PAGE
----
As conventional wisdom would have it, the offline, sidewalk-bound, bricks-and-mortar retailer is toast these days. The Web merchants are going to roll a tank over any mom-and-pop shop in their way--and if the Web can't finish these folks off, the big-box superstores will. Right?

Maybe not.

The American Booksellers Association, the trade lobby for independently owned bookstores, has seen a long, calamitous decline in its membership--from 5,200 in 1991 to 3,300 this summer. In a marketplace where the square footage devoted to bookstore retail has tripled while the number of books sold hasn't increased nearly as much, small shopkeepers have gotten pounded. But over the past few months, membership didn't sink further, instead inching upward by a handful.

"In the long run, [the numbers] may not turn out to be anything we'll hang our hats on," cautioned Oren Teicher, the association's chief operating officer. But he is guardedly optimistic about the future for independent bookstores: "The worst is over. Those stores that have managed to survive have found their niche and have figured out how to compete."

One of these niches can be convenience--the same selling point of the big Web sites. For instance, there are three possible ways I can buy a book these days:

* If I purchase at, I will probably save a few bucks on the book itself. But then I'll have to pay for delivery, wait for the book to arrive--and hope that I don't have to return it and eat the shipping costs.

* I can get in my car and drive to the nearest Borders or Barnes & Noble--about 10 minutes' drive either way, more if there's traffic--pick up what I need, then drive home. Since my car is not free to operate, my "delivery" costs will run about $2.

* I can walk three blocks to the Olsson's Books and Music store near my apartment, possibly pay a little more for the book or CD (depending on whether I can cash in a frequent-buyer rebate) and just go home with it. Delivery costs and shipping time are near zero.

Speaking for myself, the first two options are about equally attractive: Either way, I can usually count on finding what I want at some sort of discount. Given that choice, I'd shop online--why waste time finding parking? But since option three is available to me, that's what I've done for the past two holiday seasons. (Since I am chronically inept at shopping ahead of time, this has also been cheaper than paying for second-day-air shipping on my Web purchases.)

Put another way, convenience is convenience--whether it's avoiding the Leesburg Pike or not having to wait for a delivery.

Some local retailers have found that enough customers seem to be thinking along these lines. John Olsson, owner of the Olsson's chain, acknowledged that Internet competition has hurt but said, "We're still alive and kicking." In the past year, his company opened its seventh store.

Similarly, Barbara Meade, co-owner of Politics and Prose on Connecticut Avenue NW, indicated that this year's "eChristmas" buzz hadn't slowed her store down: "As far as our sales increases, we're much stronger than last year."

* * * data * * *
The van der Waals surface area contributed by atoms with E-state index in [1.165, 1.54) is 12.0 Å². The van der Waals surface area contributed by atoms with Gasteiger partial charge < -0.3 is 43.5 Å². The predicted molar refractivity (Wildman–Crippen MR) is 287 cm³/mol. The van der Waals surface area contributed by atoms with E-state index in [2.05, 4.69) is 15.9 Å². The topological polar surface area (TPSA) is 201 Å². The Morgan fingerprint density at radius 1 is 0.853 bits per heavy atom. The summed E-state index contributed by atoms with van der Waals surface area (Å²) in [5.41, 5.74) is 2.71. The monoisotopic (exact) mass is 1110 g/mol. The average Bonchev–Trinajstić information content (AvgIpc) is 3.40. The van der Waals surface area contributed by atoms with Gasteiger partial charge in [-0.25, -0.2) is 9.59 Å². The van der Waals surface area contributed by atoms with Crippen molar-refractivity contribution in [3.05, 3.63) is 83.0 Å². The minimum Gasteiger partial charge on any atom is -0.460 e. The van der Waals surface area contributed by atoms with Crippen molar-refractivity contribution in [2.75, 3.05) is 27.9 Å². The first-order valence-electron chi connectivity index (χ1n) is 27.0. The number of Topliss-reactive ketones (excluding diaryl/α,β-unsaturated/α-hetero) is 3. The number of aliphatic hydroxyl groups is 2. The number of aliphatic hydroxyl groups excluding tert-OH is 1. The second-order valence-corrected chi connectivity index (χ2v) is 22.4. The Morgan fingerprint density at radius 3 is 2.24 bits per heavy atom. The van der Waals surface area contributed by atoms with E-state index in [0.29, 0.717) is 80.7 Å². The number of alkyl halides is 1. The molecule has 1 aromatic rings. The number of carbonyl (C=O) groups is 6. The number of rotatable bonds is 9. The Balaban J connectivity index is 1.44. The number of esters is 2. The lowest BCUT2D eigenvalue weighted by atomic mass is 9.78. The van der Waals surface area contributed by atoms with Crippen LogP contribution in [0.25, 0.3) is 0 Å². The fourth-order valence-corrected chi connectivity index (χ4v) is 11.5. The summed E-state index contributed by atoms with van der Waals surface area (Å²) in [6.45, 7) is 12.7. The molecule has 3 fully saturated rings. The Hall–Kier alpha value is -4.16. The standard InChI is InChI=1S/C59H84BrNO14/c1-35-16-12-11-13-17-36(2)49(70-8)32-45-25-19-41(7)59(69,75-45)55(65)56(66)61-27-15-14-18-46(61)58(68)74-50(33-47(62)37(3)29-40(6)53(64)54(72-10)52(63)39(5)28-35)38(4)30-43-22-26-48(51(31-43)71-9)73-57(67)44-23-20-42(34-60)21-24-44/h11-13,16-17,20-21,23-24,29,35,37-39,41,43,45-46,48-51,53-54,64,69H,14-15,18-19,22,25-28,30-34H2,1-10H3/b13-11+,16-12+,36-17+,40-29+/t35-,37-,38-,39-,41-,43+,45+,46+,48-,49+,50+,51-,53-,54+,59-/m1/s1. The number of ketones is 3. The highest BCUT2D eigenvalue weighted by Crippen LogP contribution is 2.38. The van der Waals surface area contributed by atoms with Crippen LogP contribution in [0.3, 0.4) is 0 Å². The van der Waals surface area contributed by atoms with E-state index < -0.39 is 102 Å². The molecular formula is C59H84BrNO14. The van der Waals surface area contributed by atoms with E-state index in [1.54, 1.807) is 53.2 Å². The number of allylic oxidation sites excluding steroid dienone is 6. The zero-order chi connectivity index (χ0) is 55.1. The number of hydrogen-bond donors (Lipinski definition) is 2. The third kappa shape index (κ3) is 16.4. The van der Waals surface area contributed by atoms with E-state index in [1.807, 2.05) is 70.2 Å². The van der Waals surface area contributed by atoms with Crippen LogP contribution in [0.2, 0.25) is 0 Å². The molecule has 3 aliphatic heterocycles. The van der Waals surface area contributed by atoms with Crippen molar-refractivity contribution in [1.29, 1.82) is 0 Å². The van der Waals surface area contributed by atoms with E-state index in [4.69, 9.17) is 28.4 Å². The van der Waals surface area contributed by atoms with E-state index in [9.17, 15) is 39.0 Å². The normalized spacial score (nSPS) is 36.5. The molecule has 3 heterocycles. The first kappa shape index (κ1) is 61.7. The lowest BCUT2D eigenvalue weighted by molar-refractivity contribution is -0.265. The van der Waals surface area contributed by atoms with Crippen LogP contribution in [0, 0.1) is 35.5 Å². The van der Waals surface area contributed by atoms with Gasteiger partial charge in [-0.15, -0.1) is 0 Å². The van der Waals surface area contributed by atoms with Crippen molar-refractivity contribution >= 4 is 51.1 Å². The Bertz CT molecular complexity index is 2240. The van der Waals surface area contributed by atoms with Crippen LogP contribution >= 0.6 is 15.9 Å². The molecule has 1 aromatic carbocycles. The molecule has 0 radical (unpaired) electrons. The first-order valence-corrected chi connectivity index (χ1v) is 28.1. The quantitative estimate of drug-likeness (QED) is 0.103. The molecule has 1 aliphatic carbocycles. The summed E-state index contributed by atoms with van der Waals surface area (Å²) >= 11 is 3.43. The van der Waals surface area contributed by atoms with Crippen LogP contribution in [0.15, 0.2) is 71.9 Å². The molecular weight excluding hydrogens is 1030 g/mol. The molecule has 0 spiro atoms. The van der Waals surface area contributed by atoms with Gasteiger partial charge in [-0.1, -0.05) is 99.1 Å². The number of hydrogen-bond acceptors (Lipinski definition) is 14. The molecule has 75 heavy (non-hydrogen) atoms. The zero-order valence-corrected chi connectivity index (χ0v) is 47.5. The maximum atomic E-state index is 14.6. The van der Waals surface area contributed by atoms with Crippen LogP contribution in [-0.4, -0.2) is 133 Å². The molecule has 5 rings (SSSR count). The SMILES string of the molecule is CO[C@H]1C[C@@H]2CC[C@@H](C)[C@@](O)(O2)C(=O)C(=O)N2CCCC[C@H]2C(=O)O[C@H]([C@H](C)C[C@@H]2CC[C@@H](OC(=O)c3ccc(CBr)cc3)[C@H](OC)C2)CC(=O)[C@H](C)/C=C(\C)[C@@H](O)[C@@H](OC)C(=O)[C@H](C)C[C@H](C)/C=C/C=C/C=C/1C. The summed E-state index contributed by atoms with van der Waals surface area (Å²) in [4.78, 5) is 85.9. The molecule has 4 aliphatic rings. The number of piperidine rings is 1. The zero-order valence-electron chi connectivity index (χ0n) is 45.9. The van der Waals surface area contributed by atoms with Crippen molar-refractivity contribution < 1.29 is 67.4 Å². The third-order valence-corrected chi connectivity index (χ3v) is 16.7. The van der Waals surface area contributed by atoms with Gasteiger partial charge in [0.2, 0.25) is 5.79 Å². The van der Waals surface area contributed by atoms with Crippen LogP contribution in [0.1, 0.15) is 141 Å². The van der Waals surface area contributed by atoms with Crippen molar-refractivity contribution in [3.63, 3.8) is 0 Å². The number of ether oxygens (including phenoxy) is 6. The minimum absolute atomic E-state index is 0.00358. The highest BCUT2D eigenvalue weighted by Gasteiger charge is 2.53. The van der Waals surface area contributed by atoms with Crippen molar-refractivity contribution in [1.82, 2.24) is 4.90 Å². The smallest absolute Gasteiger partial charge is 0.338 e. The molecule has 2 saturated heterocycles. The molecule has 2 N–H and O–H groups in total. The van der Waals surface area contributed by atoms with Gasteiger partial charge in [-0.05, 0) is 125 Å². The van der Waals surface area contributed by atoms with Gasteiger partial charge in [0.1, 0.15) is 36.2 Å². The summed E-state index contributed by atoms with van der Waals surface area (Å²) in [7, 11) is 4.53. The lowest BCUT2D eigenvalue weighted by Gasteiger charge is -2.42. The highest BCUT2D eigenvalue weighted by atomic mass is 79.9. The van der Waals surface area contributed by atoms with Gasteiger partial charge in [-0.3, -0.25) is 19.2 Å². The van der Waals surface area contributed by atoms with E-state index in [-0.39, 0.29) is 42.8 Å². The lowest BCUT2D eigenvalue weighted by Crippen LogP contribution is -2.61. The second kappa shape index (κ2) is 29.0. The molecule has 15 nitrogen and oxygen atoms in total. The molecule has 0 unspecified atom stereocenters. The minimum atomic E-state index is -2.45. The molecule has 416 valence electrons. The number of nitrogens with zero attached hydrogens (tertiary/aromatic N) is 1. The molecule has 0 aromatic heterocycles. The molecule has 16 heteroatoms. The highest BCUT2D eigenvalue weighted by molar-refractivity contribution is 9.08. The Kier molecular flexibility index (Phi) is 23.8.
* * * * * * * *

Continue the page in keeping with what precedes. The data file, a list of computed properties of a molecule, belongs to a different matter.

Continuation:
Both owners pointed to attributes of their stores that set them apart from competitors. Olsson noted that his shops are often within walking distance of customers: "We try to be convenient to people. . . . We hope that you'll forget to get on Amazon and you'll drop by the store ."

Meade, meanwhile, cited her staff's knowledge and her store's focus on being a place that people enjoy being in. "We have people who are tremendously knowledgeable, they are enthusiastic about their jobs, they like what they do, they like working here," she said.

There's also a third factor--call it guilt or loyalty, as you wish. Meade prefers the latter term: "We get the consumer who's exercising a lot of discretion about where they want to spend their consumer dollars, and we appreciate that." True enough: I do make a point of shopping at the places that are convenient to me and that I enjoy visiting. I don't usually feel that way about a store in the middle of a parking lot somewhere.

For the same reason, I'm not going to waste my time shopping for movies on VHS or DVD this year. There are no interesting stores nearby, and I don't feel like driving from mall to mall to find all the movies that I'm looking for. I'd rather get my shopping done with online. Again, convenience is convenience.

Similarly, if I can't find, for instance, the CD I want in my neighborhood, I'll go online. One of these online alternatives, though, could be yet another local company--Vinyl Ink Records, a Silver Spring-based music store whose history is the reverse of the usual neighborhood-store-squashed-by-the-Web dogma. Local competitors were taking business away and its location was holding it back, so its owners shuttered the shop and moved to online-only sales.

Explained George Gelestino, an owner of the store: "Before there was and Best Buy . . . there was Go! compact discs." That small Arlington shop eventually went out of business itself, but Vinyl Ink's location had also become a liability. "Developers in Silver Spring painted this dismal picture of a dying town and the media ate it up," he said.

Gelestino said his store never saw enough community support, so it was off to the Web for him. It would be nice to think that the Web will put the big-box stores out of business but leave room for the mom-and-pop shops, but he warns: "Not everybody cares or can afford to care about what is good for them and their community. All they see is the bottom line and if they can save a buck by shopping online, for whatever reason, they'll shop online."

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